Aliens in the Attic
‘Aliens in the Attic’ destined for cellar
How many alien-invasion movies do you see where you root for the aliens to win? Except for one splendidly bizarre scene, “Aliens in the Attic’’ is conveyor-belt family product, an action/adventure/sci-fi/comedy made from the bland corporate DNA of Nickelodeon and the Disney Channel. It appears designed for families who never leave the mall.
That one scene, though - it’s a honey. See, the nasty little ETs who have invaded the vacation home of the Pearson clan shoot darts that turn grown-ups into zombies controlled by a video-game-style joystick. At one point both the arrogant boyfriend (Robert Hoffman) and dear sweet Nana (Doris Roberts) get zapped and embark on a kickboxing battle of epic comic proportions. It’s almost worth the price of admission to see Mom from “Everybody Loves Raymond’’ go medieval a la “Crouching Tiger, Hidden Dragon.’’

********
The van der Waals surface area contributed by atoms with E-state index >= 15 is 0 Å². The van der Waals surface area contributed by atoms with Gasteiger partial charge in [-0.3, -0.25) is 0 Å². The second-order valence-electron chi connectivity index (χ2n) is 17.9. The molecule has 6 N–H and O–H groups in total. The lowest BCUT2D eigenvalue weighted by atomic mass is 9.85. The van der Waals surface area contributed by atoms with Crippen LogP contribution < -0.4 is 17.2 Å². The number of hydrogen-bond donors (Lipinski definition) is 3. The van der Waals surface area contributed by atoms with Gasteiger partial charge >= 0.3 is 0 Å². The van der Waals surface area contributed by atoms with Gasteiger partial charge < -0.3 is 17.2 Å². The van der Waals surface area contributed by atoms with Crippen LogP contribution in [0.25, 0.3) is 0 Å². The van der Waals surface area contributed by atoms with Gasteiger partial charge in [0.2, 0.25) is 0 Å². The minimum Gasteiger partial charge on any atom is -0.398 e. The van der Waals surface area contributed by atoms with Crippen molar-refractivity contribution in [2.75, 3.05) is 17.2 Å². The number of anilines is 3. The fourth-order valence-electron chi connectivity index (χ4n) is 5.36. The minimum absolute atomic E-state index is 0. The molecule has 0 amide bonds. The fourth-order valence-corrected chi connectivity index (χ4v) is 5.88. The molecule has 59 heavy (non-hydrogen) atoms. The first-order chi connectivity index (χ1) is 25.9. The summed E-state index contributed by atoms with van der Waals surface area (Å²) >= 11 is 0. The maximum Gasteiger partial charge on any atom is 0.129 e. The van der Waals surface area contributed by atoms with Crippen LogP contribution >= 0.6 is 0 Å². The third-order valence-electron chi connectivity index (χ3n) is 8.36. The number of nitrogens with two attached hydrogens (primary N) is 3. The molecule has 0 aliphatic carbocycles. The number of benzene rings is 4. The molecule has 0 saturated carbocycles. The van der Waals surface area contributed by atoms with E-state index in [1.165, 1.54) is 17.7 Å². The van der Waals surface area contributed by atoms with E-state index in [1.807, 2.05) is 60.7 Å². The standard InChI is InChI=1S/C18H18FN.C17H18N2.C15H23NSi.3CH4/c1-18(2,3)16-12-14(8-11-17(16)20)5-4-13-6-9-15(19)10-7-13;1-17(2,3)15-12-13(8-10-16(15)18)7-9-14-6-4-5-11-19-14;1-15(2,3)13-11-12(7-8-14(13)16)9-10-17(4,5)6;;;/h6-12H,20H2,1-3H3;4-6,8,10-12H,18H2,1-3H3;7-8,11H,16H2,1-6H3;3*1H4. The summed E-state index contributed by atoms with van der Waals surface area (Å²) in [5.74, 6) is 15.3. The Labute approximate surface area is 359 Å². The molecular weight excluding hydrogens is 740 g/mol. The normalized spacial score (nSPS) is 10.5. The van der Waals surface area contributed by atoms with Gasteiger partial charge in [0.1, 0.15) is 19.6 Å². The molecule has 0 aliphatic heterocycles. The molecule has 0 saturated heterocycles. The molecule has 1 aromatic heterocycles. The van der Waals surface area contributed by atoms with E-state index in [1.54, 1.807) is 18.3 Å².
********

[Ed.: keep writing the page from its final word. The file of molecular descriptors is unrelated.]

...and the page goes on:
On second thought, wait for the DVD. “Aliens in the Attic’’ rounds up a group of intensely unlikable cousins and asks us to sympathize with them as they fight off an advance quartet of unconvincing CGI spacemen (and women). The hero is Tom (Carter Jenkins), a lanky high schooler who’s miserable because - sigh - he gets good grades. Henri and Regan Young play his Game Boy-addict twin cousins, Austin Butler their obnoxious teenage brother, and little Ashley Boettcher the designated Drew Barrymore who befriends one of the ETs.
Ashley Tisdale - a special guest star in this context - knocks around the background as Tom’s spoiled sister. As that zombie boyfriend, Hoffman gets most of the slapstick laughs, and he’s about as funny as you’d expect from a third-tier Jim Carrey imitator. The aliens’ voices are provided by Thomas Haden Church, J.K. Simmons, Josh Peck, and Kari Wahlgren. Kevin Nealon, Gillian Vigman, Andy Richter, and Tim Meadows play the grown-ups. Like everything else in “Aliens in the Attic,’’ they’re instantly disposable.